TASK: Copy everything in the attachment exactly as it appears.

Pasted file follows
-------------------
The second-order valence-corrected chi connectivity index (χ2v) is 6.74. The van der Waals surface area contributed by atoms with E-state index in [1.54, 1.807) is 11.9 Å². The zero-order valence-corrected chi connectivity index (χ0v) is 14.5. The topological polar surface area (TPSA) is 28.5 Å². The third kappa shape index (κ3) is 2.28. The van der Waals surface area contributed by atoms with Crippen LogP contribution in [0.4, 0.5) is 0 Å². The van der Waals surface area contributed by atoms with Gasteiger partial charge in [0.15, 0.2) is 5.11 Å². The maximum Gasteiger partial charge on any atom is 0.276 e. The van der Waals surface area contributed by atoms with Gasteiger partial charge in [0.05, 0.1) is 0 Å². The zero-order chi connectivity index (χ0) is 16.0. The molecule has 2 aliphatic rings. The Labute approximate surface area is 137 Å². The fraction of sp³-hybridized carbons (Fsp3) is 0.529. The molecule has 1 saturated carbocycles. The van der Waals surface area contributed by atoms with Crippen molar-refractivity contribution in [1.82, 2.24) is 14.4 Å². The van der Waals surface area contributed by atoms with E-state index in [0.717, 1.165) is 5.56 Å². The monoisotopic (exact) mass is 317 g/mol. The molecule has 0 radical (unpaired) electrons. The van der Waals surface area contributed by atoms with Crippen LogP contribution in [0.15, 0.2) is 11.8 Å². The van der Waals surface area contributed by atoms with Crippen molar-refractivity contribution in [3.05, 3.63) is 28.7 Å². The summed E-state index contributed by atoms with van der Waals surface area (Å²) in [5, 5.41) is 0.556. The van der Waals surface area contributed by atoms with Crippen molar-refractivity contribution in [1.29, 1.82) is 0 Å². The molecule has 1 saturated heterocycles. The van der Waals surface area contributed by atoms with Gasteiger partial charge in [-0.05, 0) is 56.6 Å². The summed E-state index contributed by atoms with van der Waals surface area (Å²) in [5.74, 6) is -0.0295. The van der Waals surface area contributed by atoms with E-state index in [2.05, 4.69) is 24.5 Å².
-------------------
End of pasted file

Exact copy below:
The second-order valence-corrected chi connectivity index (χ2v) is 6.74. The van der Waals surface area contributed by atoms with E-state index in [1.54, 1.807) is 11.9 Å². The zero-order valence-corrected chi connectivity index (χ0v) is 14.5. The topological polar surface area (TPSA) is 28.5 Å². The third kappa shape index (κ3) is 2.28. The van der Waals surface area contributed by atoms with Crippen LogP contribution in [0.4, 0.5) is 0 Å². The van der Waals surface area contributed by atoms with Gasteiger partial charge in [0.15, 0.2) is 5.11 Å². The maximum Gasteiger partial charge on any atom is 0.276 e. The van der Waals surface area contributed by atoms with Gasteiger partial charge in [0.05, 0.1) is 0 Å². The zero-order chi connectivity index (χ0) is 16.0. The molecule has 2 aliphatic rings. The Labute approximate surface area is 137 Å². The fraction of sp³-hybridized carbons (Fsp3) is 0.529. The molecule has 1 saturated carbocycles. The van der Waals surface area contributed by atoms with Crippen molar-refractivity contribution in [1.82, 2.24) is 14.4 Å². The van der Waals surface area contributed by atoms with E-state index in [0.717, 1.165) is 5.56 Å². The monoisotopic (exact) mass is 317 g/mol. The molecule has 0 radical (unpaired) electrons. The van der Waals surface area contributed by atoms with Crippen LogP contribution in [0.15, 0.2) is 11.8 Å². The van der Waals surface area contributed by atoms with Crippen molar-refractivity contribution in [3.05, 3.63) is 28.7 Å². The summed E-state index contributed by atoms with van der Waals surface area (Å²) in [5, 5.41) is 0.556. The van der Waals surface area contributed by atoms with Crippen molar-refractivity contribution in [1.29, 1.82) is 0 Å². The molecule has 1 saturated heterocycles. The van der Waals surface area contributed by atoms with Gasteiger partial charge in [-0.05, 0) is 56.6 Å². The summed E-state index contributed by atoms with van der Waals surface area (Å²) in [5.74, 6) is -0.0295. The van der Waals surface area contributed by atoms with E-state index in [2.05, 4.69) is 24.5 Å².